Let's be blunt: World of Warcraft is, for a lot of people, a lot of the time, a solo RPG. Whether starting a first character, casually dipping in to play old ones, or compulsively levelling "alts" in the gaps in your main hero's raiding schedule, it's a safe bet that the majority of players out there at any one time are on their own, in the wild, churning through quests. And it's also a safe bet that they're doing it wrong.
Although it was shortened last year, the game's levelling curve is still an epic one, and littered with some inevitably basic and repetitive quest design (albeit excused by the rich world and carefully-designed areas the quests are set in). Many players battle through it with their heads down and teeth gritted in a masochistic slog, forgetting to do one simple thing: have fun.
But solo questing can be fun. It can be more than that: it can be one of the most rewarding single-player RPG experiences out there. All you need to do is sit back, relax, and follow our nine-step plan for a healthier questing lifestyle.
1. Efficiency isn't everything
This one may contradict some of the practical advice that follows, but it's more of a state of mind than a strategy.
The slightly more experienced quester will fall into the seductive, but ultimately damaging, trap of trying to maximise their questing efficiency. The entire levelling arc becomes like one of WOW's battles, a game of percentages, as you attempt to chain quests in a pattern designed for optimum experience reward and nothing else. This is a fun challenge at first. But it's not long before it becomes a tyranny.
Downtime isn't a sin. A long walk isn't a waste of time if you like the sights on the way, or are interested to run the quest at the end of it; and the quickest path isn't necessarily the most enjoyable one. Efficiency is always worth bearing in mind to keep the pace of the game up, but it should never be your prime concern.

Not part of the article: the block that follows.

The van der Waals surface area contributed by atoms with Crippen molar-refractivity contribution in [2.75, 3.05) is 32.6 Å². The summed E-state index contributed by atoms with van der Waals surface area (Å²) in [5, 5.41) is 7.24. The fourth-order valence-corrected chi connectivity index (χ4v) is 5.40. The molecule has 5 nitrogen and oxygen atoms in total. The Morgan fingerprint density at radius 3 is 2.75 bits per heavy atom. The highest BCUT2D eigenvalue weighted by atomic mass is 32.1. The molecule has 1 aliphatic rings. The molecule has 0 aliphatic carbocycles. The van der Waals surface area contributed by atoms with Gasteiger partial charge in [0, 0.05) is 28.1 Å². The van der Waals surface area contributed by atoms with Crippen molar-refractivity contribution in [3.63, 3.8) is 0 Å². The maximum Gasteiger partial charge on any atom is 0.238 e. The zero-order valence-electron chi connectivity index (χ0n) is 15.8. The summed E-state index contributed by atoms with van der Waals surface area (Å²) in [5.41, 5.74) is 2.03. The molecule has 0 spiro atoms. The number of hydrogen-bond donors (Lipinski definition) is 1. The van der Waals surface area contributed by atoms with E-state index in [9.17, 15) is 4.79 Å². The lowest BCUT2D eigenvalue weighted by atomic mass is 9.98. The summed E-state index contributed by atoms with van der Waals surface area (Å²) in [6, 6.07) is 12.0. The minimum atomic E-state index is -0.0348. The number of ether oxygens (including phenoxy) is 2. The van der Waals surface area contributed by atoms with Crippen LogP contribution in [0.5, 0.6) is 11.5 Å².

2. Don't try to do it all
Especially with the fast levelling speed that Blizzard introduced last year, there's simply no need to visit every zone, or complete every quest in a zone. Be selective. Pick and choose what's quickest, most interesting, or what just feels right, and feel free to ignore anything you don't want to do. Anything else is just borderline OCD.
Clearing a zone can be worthwhile in some of the more recent, better-designed, more densely-packed and story-driven areas: Ghostlands, for example, or the revamped Dustwallow Marsh. Otherwise, remember that you'll probably be levelling another character up one day, and then you'll thank yourself for not having done everything there is to do already.
3. Follow the chains
Quest chains aren't always the most immediately rewarding kind of quest available, they often involve a bit of tedious travel between NPCs, and unless you obsessively read ahead in online wikis and databases, they can be something of an unknown. But avoiding them would be a mistake.
In most games, not knowing what comes next is considered a good thing. Why can't that be true of WOW? Following chains serves up better storytelling, gives you a more varied experience, and tastier rewards at the end of the day. Unless there are uncomfortable level gaps, doing a single chain in a single play session, without distraction or deviation, is one of the more satisfying experiences is WOW.